I’ve read about half of it, and definitely plan to go back and read it fully. I know I’m going to love it!

        • It’s so cool we have this in common!

          The Cider House Rules was my favorite book of his. I deeply enjoyed reading about the ethical dilemmas the characters faced and how they reconciled what they’d do in an ideal world versus the practical choices they actually ended up making as a result of seeing how their ideals actually played out in our own imperfect world.

          I grew up in a community that could have a pretty black-and-white approach to things, so it was a revelation to dig into all of the shades of grey that can exist.

          What was your favourite book of his?

          Oh, and I loved When They See Us. I knew almost nothing about that case before watching it. I haven’t seen Colin in Black and White yet, but I’m super curious about it.

          What did you like most about 13th?

  6. I’m so sorry it took me so long to reply! I wrote a reply, then realized I didn’t remember 13th well enough, so went to watch it again, but then my computer rebooted and lost the reply I wrote, then I couldn’t get to older posts on your blog (when I hit “older posts” it just kept re-loading the first page) so I had to then try to remember if it was TTT or WBC and go back through yours by linking that category from a newer post…. so it’s been a whole thing! But I’m finally here, so let me try this again.

    I don’t really remember any of Iring’s books in detail, just impressions and characters and feelings and some of the more intense scenes. I loved A Prayer for Owen Meany, but mostly because I think the ideas in it were ones I hadn’t yet had on my own, and that I was ready to encounter at just that time in my life. I need to go back and read it again to see if it holds up. I liked learning about hijras in A Son of the Circus, mostly because I’d never heard of them before. And I don’t remember Cider House Rules that well, but I do remember there being characters who were both trying to do right but deeply flawed. I agree about the shades of grey. I tend to be most attracted to those middle grounds, as I feel like so very few things in life are one extreme or the other. And I find people’s inner lives just fascinating!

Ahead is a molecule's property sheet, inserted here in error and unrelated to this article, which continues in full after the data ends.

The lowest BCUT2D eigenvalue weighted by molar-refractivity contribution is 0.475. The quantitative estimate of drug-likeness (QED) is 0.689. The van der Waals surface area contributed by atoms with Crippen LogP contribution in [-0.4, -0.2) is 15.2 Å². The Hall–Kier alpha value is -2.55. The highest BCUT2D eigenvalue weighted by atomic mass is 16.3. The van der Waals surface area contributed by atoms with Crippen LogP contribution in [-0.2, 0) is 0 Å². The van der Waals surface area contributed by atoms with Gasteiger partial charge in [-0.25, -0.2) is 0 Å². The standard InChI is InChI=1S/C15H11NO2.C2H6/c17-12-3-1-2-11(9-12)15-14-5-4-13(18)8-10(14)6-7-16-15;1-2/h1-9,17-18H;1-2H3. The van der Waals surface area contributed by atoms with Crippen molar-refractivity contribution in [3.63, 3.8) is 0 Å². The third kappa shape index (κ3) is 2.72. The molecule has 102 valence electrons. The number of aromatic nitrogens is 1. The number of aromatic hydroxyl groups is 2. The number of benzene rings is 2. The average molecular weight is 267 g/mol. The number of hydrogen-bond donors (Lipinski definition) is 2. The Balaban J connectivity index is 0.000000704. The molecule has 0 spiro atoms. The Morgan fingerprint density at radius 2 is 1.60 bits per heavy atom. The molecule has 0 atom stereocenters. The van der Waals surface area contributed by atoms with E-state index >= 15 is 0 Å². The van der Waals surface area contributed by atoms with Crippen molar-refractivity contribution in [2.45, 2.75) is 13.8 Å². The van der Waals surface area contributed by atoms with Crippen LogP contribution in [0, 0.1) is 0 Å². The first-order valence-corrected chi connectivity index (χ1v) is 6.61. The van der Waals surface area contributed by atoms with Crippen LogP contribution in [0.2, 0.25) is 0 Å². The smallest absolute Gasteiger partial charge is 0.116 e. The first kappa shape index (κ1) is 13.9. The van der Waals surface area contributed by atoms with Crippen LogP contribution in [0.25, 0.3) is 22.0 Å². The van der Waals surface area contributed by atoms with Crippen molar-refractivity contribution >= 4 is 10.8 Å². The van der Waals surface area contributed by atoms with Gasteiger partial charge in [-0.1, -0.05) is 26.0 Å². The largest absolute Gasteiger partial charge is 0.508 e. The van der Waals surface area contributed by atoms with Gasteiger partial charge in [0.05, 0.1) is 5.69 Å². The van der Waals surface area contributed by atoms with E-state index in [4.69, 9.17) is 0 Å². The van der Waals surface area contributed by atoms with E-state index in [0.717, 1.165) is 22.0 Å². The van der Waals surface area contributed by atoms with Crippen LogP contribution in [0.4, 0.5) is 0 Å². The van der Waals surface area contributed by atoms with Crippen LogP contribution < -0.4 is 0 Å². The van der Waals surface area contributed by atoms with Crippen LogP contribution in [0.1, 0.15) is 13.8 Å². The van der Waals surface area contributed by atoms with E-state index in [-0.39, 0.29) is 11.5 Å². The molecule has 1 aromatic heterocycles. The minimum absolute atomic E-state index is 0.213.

I haven’t watched all of When They See Us yet (I started it and just was not able to handle it at that moment, but I will watch it soon and thought what i did see was excellent). I have watched Colin in Black and White twice now and just bought his picture book to read to my kid. I was impressed by the unique perspective he brought to the issues (he was mixed-race but adopted by a white family and brought up both in and outside of their privilege). He’s also just a really smart and eloquent guy.

    So having now watched 13th again, it’s still hard to answer that question. It’s a very good introduction to systemic racism and the prison-industrial complex and how and why it was designed the way it was, and how the different systems intersect to keep Black people and other non-white groups oppressed. Duvernay said she wanted it to be a primer for people who didn’t know anything about the issues, but also to delve deeper so that people who did already know the topics would find new ideas and ways of thinking about it. She interviewed a huge range of people – particularly formerly incarcerated people – and did an excellent job of capturing the perfect clips and splicing everything together seamlessly. It’s just a beautiful piece of cinematic work, and a great overview of the subject matter. It does make me cry, though!

    Okay, hopefully this actually gets published this time, and sorry for how long it is and how long it took!!

    • No worries, M. I’m glad to hear from you again.

      I’ll have to read A Son of the Circus sometime.

      13th is still on my to-watch list. We’ll see when I have time for it. 🙂

Leave a reply

This site uses Akismet to reduce spam. Learn how your comment data is processed.